Wednesday, January 28, 2015

Birds of Northern Arizona

During our recent trip to Arizona, we stopped at the McGuireville Rest Stop.  We sat at one of tables and made sandwiches. We had some feathered visitors while we were eating.  While I was unable to capture photos of them on the ground,they did pose for me in the surrounding trees. I know the first and second photos are a crow.  Does anyone know what kind of bird is in the third photo?

Monday, January 26, 2015


My family were Scandinavian.  It is well known that is cold in Scandinavia.  There are just so many things that will grow where the summers are short and the winters are long. In places like this, cabbage is king!

The following recipe came from a PBS Show that I watched a while ago.  Mind you,I didn't write the original recipe down.   I kept it in my little brain for weeks before I tried to re-create it.  Since I can't remember the show or the original recipe, I would like to say this is my version of Colcannon.

This meal would have been very hearty and would have filled the tummies of any Viking!


Feeds 4


1 whole head of green Cabbage, shredded
1 yellow onion, coarsely chopped
2 cloves garlic,finely chopped
1/2 cube sweet cream butter, salted
1/2 lb bacon, chopped
6-9 potatoes, cubed
1/8 cup milk
2 Tbsp sweet cream butter,salted

Wash and peel the potatoes. In a medium saucepan, boil the potatoes until tender.  Mash the potatoes, add 1/8 cup milk and 2 Tbsp butter.  Mix well and set aside.

In a large frying pan, cook the bacon until crisp. Set aside.  To the frying pan, add 1/4 cube of butter. Add onion and saute until tender.  Add garlic and saute for one minute.  Add cabbage and saute until tender.  Stir in the bacon.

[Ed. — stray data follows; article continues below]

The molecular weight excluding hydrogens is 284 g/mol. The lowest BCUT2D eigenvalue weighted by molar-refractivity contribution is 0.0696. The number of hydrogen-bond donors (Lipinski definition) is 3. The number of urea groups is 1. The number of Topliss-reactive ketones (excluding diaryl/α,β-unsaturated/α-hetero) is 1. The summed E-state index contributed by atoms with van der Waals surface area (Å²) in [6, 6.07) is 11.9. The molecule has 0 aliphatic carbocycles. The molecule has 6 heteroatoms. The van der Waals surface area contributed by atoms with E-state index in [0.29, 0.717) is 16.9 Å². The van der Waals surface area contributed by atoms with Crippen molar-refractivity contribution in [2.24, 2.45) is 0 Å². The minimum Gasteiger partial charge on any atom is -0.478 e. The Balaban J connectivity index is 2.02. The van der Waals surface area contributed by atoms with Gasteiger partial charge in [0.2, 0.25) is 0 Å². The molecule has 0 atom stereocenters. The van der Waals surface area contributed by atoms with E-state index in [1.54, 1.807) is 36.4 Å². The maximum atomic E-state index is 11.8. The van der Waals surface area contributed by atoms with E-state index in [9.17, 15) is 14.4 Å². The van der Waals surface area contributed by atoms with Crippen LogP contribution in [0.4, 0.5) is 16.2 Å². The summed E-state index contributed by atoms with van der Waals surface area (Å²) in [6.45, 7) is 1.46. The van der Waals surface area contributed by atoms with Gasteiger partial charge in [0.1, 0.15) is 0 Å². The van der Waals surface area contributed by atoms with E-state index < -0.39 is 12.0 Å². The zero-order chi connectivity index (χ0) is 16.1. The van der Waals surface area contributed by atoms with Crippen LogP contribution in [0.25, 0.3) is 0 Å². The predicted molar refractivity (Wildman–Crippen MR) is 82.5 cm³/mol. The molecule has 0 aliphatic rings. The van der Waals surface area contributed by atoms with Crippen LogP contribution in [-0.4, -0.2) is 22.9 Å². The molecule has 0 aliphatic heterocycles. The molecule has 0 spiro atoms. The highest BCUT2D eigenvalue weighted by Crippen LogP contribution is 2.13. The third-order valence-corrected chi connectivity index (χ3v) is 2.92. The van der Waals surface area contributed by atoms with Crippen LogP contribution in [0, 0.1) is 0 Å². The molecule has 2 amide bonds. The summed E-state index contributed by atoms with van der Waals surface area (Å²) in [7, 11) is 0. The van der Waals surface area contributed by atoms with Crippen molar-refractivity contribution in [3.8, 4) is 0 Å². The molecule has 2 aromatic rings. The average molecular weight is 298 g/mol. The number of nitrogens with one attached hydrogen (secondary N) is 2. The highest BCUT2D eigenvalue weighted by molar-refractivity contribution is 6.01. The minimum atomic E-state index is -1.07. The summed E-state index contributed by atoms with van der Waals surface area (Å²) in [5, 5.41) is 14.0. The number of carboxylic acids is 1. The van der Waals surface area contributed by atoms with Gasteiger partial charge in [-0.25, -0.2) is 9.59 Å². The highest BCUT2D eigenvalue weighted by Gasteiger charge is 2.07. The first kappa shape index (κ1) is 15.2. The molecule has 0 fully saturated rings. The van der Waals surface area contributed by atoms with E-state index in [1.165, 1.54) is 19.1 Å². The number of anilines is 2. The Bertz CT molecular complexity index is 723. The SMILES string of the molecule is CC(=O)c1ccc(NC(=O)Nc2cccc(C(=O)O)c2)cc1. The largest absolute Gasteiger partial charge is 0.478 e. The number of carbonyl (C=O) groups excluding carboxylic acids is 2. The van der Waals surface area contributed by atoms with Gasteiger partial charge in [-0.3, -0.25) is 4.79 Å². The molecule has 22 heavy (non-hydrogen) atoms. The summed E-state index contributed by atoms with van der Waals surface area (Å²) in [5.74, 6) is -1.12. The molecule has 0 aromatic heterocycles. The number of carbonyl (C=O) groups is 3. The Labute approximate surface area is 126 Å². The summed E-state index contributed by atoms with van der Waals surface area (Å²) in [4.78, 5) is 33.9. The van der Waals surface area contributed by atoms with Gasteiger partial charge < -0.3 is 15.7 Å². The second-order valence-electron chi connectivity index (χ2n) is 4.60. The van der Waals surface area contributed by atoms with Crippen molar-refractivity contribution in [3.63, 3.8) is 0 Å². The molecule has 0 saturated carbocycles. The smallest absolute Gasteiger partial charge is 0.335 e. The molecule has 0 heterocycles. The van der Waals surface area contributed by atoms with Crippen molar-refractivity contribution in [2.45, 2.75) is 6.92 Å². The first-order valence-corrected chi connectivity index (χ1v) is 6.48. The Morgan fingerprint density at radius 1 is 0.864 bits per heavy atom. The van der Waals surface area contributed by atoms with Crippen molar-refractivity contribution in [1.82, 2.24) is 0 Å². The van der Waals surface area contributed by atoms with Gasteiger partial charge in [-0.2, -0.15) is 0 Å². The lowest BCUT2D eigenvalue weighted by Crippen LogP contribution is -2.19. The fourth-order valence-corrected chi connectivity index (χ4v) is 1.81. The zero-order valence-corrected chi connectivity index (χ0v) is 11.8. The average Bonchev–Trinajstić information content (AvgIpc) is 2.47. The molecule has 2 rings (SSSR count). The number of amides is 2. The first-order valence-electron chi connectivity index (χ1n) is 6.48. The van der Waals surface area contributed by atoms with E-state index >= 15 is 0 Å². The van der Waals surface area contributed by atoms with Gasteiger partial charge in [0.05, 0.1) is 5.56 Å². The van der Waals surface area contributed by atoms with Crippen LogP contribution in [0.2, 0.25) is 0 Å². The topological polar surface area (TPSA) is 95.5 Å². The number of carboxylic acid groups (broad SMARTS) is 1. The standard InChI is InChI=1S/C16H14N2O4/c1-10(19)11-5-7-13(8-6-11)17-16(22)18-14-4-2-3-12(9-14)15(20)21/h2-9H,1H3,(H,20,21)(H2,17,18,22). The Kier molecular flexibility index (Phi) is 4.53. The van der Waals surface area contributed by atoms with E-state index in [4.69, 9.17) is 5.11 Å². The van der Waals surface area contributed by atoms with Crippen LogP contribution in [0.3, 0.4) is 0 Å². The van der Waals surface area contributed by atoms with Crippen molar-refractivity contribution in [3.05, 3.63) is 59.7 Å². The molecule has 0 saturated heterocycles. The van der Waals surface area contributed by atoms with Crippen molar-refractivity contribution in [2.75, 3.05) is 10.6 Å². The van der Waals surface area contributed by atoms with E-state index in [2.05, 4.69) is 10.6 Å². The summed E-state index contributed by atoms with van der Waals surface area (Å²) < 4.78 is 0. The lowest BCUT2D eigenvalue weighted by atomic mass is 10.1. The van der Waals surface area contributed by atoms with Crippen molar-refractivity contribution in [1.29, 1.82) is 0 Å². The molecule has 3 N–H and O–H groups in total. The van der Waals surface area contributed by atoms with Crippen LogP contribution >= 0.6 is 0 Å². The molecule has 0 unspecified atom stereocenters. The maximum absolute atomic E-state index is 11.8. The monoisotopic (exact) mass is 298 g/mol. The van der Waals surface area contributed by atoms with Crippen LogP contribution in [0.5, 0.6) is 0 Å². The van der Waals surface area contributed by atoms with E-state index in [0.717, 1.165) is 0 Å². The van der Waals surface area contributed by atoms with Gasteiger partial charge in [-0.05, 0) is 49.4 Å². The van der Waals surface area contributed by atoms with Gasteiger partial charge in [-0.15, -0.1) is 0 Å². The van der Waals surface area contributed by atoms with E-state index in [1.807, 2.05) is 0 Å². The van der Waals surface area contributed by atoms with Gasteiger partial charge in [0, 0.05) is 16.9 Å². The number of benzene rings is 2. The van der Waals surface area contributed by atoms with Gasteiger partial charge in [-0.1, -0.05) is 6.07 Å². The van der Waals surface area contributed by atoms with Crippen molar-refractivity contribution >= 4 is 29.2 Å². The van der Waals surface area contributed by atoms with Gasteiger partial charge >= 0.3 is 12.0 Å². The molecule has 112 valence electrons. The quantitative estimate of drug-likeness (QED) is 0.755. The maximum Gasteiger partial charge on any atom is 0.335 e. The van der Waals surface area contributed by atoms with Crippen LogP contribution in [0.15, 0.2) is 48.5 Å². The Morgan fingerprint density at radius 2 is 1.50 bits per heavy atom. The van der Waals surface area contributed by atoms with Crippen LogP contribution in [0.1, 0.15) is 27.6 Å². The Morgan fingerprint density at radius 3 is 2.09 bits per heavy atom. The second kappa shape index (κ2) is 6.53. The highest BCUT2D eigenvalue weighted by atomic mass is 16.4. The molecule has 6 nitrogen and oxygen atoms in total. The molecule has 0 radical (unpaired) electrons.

To serve, place cabbage mixture on a plate.  Place a scoop of the mashed potatoes in the center of the cabbage.  Make an indention in the potatoes and place 1 tsp of butter in the indent.  Salt and pepper to taste.

Watch your Vikings devour this yummy dinner!

Friday, January 23, 2015

Have The Flu Friday

Ugg, the stomach flu.  I seem to get sick after a vacation.  I must play too hard.  Here is a happy, smiley picture for a flu kind of day!

A very happy Labrador!

Wednesday, January 21, 2015

Royal Inn and Suites in Kanab, Utah

Our first stop on our trip to Arizona was in the lovely town of Kanab, UT.  This small tourist town has loads of charm.  Interesting museums, shops and restaurants line the main street that winds through town.  There are many hotels to choose from.  They range from antique to sparkling new. The hotel we chose was somewhere in between.

Hunky Hubby decided to use Priceline to book our hotels for the trip.  He put in $45.00 for our night in Kanab.  The dice was rolled and we got the Royal Inn and Suites.

First, the positives!